While moe-inducing characters are also produced and appreciated by women, some of whom Galbraith also interviews, the most extreme male enthusiasts espouse a fascinating, if pathetic, philosophy of love. When asked what moe means to him, Jun Maeda, a writer of bishōjo dating simulation video games, is frank: “It’s a reason to live. If it were to be taken away, many people would no longer be able to survive.” To the unattractive, economically downtrodden otaku, ersatz affection from virtual women can be far more preferable than almost certain failure with real ones. Indeed, fans of the hit dating sim “LovePlus,” which has had multiple sequels, can profess “relationships” with imaginary girls even though it’s a complete illusion.

“You can interact with a two-dimensional girl in real time, which is a dream come true for me, because I have no interest in three-dimensional women,” otaku author Toru Honda says of the game. “Years ago I married a character from a bishōjo game. … Her name is Kawana Misaki.”

Like Christian monks bent on salvation, such otaku have to some extent renounced the material world in favor of fantasy. Indeed, the cover of one of Honda’s books portrays the Virgin Mary, begging the question: Is love of fantasy characters any more ridiculous than love of divine ones? If society accepts those who profess a faith, why shouldn’t otaku be left in the peace of eternal childhood?

Galbraith, for his part, exhorts readers to “embrace love rather than condemn it.” While “The Moe Manifesto” could have benefited from a certain distance from its subject and deeper analysis of a provocative cultural phenomenon, it gives fans and academics some fine source material. Lavishly illustrated and with a glossary for neophytes, it’s a welcome addition to any otaku bookshelf — right beside the “Sailor Moon” dolls.

  • Tyler Durden Volland

    “Is it a sexual fetish?”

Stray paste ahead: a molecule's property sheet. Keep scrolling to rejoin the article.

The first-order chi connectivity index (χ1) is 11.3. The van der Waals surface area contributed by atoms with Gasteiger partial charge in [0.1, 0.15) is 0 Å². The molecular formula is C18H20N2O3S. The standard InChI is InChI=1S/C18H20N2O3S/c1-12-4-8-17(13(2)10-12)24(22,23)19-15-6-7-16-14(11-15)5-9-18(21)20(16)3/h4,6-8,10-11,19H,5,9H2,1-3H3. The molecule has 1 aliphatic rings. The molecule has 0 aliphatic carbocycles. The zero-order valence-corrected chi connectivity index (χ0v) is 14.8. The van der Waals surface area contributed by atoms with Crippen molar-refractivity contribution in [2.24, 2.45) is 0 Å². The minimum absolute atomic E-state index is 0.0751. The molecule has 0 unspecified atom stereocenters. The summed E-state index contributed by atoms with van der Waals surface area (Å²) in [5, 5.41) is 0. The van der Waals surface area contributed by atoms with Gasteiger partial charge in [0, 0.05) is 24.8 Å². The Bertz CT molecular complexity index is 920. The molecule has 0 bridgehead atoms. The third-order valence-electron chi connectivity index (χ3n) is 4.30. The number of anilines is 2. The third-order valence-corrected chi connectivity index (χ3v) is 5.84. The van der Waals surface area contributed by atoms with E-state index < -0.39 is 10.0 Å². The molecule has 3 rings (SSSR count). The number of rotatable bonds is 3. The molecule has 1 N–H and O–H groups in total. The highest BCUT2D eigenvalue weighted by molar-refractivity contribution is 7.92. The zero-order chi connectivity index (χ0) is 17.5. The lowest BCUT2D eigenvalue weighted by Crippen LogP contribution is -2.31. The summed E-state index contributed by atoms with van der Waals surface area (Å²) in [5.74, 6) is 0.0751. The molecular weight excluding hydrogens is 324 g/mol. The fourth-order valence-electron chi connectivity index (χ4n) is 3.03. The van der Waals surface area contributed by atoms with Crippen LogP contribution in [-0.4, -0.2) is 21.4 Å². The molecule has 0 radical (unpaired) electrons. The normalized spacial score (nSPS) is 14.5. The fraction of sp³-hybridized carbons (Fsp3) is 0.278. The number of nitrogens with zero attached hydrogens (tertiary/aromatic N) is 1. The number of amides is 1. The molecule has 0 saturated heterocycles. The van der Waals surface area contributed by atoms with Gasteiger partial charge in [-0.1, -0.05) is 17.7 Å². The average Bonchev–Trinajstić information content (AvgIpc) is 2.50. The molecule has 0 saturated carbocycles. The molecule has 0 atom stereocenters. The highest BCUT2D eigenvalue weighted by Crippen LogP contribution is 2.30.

What a question… is this meant as a joke? What a bunch of hypocrites….

    “…pedophilia — a word that doesn’t appear once in Galbraith’s book —…”
    Now, there is a surprise!

    “…pathetic philosophy of love…“
    Like most of the article, well chosen words.

    Do not misunderstand me, I am not against this. If that is what the Japanese psyche is about, then that is what it is.

    But please stop that hypocrisy, that pretending, that this is not what it looks like. Simply watch NHK news, about once a week, there is another example of some Japanese male behaviour….

    The one that got caught!

  • Azazello

    I try to be sympathetic to attempts to fit all this in under the larger umbrella of non-normative sexualities (like the argument put forth in Saitō’s Beautiful Fighting Girl), but at the end of the day I have a very hard time believing that the market for moe—not to mention the mainstream success of AKB48, etc.—is not connected somehow to Japan’s dismal record on gender equality. If saying you are not interested in ‘3-dimensional women’ is not an anti-female, anti-feminist position, than what is? Is this really something worth defending? I’m clearly not alone in feeling this way, and it would be great to have an ‘anti-Moe manifesto’ to read alongside Galbraith’s book.

    I’m far less convinced there is a connection with real-world pedophilia, but then again, it’s hard for children to fight against how they are represented by adults.

    • kurbstar2

      everything is ‘anti-feminist’, unless if it’s under your own rules of engagement. You should be happy we don’t want to touch you, after all, everything is rape these days

      • Azazello

        I suppose I am quite happy you don’t want to touch me, though I also have no idea what you are talking about.

    • efuss

      As problematic as what some of the most extreme fans of moe are, not being interested in 3-dimensional women isn’t anti-feminist in itself. It generally means you’re bad with people in general. So you turn to an idealized archetype of a girl instead of a real one. But doing that isn’t really anti-feminist in the traditional sense that you’re reducing a human being into a sex tool. It’s acknowledging that actual humans are more than just sex tools and turning to a fictional medium where that might not apply.